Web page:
Job Support Scheme
Job Support Scheme
The Chancellor has announced the introduction of the Job Support Scheme effective from 1 November 2020.
A new wage subsidy scheme, the Job Support Scheme (JSS), will replace the Job Retention Scheme (JRS) when it ends on 31 October. The JSS will run for six months from 1 November 2020, and aims to maintain employees in viable jobs, rather than preserve posts which are likely to become redundant when the JRS ends. Key aspects of the new scheme are summarised in this article.
The JSS is open to all small and medium sized enterprises and larger businesses whose turnover is impacted by COVID-19. However, larger businesses are not expected to make distributions whilst using the scheme.
There is no requirement for the employer to have participated in the JRS, and employers who receive JSS funding remain eligible for the Job Retention Bonus (JRB). Employers must also have a UK bank account and PAYE scheme.
Participating employees must have been included in a Real Time Information (RTI) submission to HMRC on or before 23 September and must not be under notice of redundancy.
Short time working arrangements
Participating employees are required to work at least 33 percent of their ‘usual’ hours and this requirement may increase after three months. However, employees can work flexibly; potentially rotating on and off the JSS.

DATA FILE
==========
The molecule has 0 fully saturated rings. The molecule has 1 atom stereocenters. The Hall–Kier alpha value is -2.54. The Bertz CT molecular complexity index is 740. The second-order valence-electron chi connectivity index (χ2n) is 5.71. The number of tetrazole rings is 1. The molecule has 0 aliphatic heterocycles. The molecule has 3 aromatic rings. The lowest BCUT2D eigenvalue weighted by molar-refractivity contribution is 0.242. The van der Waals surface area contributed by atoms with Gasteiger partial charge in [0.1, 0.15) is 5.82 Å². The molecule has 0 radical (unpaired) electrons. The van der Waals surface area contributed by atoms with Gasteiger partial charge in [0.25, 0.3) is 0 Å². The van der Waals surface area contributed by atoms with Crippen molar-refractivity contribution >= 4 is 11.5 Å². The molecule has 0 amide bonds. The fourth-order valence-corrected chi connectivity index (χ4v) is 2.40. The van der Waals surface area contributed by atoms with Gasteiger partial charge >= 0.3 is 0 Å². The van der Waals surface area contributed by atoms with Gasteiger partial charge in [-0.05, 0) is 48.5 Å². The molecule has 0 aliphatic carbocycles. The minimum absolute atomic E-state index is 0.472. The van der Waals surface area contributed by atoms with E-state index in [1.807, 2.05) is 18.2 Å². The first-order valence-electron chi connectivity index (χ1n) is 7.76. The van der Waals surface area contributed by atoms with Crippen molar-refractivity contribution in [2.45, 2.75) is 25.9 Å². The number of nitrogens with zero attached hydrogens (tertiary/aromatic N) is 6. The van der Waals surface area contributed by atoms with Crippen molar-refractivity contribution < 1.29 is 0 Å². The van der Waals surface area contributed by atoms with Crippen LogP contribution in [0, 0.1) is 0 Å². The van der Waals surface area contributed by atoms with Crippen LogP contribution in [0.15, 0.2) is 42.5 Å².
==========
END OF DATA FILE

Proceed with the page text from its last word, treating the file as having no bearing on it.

Employers must enter into written short time working agreements with participating employees and these agreements must cover a period of at least seven days. This necessary change to employees’ contracts is effectively a temporary variation to terms and conditions (similar to a flexible furlough agreement).
The financial support
Employees should receive full pay, funded entirely by their employer, in respect of hours worked. For each ‘usual’ hour the employee does not work, the employee will receive 2/3 of their usual pay with:
- The employer funding 1/3 of usual pay; and
- 1/3 of usual pay covered by the JSS, subject to a monthly cap of £697.92.
Employer’s NIC and pension will not be covered by the JSS and the expectation is that employers cannot top up salaries.
The JSS is therefore less generous than the JRS.
Employers will be reimbursed on a monthly basis, after payment of the relevant salary has been reported to HMRC through the RTI system, and HMRC will notify employees directly of details of claims that include them.
What should employers do now?
Employers will need to plan their needs in advance. This will involve reviewing workforce and cashflow requirements over the next six months to:
- Assess how many jobs the JSS may help to support (whilst bearing in mind that employers will pay a premium for part time work);
- Consider the impact of the JRB; and
- Determine if short time working arrangements would be sustainable for the business.
The JSS is intended to protect ‘viable’ jobs. However, limited guidance on the JSS is currently available and as such, it is still unclear how this will be interpreted. Further detailed guidance will follow government engagement with key stakeholders.
Additionally, employers in some sectors may be unable to offer staff at least a third of their usual hours but may still expect to recover. Those employers appear unable to access the JSS.
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